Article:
From June to September, the countryside is patterned with swathes of pink courtesy of the plant Rosebay willowherb or Fireweed as it is also known, with flowers over a metre high, this striking plant is native throughout the temperate Northern Hemisphere.
It is sometimes considered a weed due to its ability to spread and cover large areas of ground, the seeds are spread by the wind and have hairs attached to aid them in travelling long distances, it has been estimated that between 20 – 50% of seeds are carried over 100 metres by the wind, and often for far greater distances. For many though it is the symbol of summer, in fact Rosebay willowherb was voted the County flower of London in 2002 and it is the floral emblem of the Yukon under its name Fireweed.
Rosebay willowherb tolerates a broad range of climatic conditions, it prefers slightly acidic soil but grows well almost anywhere especially in open areas such as waste ground, embankments, rocky land, mountain sides and open woodland, in fact about the only place it won’t grow is in waterlogged areas, but even then it will flourish around the edges of lakes and ponds. Rosebay willowherb grows very well on recently disturbed ground and it is often used to re-establish vegetation and wildlife after traumatic events such as fires or oil spills, the seeds of the plant germinate especially well after being exposed to high temperatures which is where its other name Fireweed comes from, for example during and after the Blitz in the UK it naturally colonized areas that had been bombed and where the ground had been burnt, adding some much needed colour and life.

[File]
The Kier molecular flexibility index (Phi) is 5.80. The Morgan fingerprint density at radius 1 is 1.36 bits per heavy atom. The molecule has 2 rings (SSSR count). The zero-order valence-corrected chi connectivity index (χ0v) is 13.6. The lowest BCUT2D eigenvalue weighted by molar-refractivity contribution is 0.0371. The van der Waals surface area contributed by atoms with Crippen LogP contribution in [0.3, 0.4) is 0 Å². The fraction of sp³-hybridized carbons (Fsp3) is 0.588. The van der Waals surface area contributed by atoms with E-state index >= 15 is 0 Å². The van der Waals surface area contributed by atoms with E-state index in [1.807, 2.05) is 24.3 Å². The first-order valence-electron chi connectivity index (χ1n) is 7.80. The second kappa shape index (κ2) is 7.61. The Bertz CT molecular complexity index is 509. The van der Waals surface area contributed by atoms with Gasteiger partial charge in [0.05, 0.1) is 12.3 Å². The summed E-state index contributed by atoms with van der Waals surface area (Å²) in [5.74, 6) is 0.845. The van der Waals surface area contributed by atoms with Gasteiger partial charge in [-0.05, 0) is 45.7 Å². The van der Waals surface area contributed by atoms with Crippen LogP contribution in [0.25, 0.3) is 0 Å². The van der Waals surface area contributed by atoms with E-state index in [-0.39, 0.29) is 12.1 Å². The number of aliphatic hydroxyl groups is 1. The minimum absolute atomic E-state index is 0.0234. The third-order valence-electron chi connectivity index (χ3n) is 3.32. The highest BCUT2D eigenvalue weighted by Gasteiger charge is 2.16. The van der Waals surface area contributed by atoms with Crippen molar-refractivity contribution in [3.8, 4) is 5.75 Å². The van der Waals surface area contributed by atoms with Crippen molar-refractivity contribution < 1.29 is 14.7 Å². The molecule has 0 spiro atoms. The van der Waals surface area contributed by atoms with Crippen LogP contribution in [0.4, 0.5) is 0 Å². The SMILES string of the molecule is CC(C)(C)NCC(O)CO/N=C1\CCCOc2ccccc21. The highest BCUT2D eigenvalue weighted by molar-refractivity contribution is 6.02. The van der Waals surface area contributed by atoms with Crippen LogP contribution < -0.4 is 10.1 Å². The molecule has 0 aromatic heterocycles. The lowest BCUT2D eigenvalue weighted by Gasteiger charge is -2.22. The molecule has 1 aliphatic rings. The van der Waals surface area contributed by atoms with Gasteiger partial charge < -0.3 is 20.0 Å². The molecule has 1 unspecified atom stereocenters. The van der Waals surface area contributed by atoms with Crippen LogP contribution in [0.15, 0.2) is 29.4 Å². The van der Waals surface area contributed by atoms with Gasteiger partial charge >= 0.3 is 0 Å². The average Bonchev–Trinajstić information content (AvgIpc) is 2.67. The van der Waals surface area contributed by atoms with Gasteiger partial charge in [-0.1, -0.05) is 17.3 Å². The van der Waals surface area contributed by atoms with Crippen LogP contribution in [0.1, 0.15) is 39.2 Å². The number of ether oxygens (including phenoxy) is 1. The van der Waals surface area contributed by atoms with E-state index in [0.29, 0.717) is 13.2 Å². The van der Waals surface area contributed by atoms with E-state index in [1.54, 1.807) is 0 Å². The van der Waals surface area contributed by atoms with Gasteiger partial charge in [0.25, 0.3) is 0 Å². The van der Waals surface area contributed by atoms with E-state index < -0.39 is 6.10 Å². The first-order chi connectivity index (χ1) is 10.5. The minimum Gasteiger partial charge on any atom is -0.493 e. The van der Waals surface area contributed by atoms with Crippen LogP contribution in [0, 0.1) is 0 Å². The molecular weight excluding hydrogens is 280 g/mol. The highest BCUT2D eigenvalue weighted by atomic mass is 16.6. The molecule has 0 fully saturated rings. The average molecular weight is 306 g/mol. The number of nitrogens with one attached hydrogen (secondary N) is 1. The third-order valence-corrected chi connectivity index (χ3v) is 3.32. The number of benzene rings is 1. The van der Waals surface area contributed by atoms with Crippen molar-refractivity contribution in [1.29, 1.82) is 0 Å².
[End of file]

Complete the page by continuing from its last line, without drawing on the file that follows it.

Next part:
Aside from looking spectacular, Fireweed has many other uses. Honey made form the nectar of Fireweed is much prized, bees love the bright flowers and can be seen making the most of the blooms during the summer months. The young shoots of the plant were often gathered early in the season by Native American people and used as salad greens, they are at their best when young and tender; as the plant matures it becomes tough and somewhat bitter to taste. The health benefits to be gained were valuable however, a good source of vitamin C and pro-vitamin A. ‘Willow herb’ tea is fairly well known as a digestive aid, in Russia, the leaves of Rosebay willowherb were often used as tea substitute and could be sold to help with the family income, this brew was known in Western Europe as ‘Kapor ‘tea and it is still made today albeit on a much smaller scale as regular tea has become more available and familiar.
So there we have it, the bright and cheerful flower we see along the side of roads or the railway track has a rich history and a valuable place in society, why not pick some, it lasts well as a cut flower, or simply enjoy it while it lasts out there in the countryside.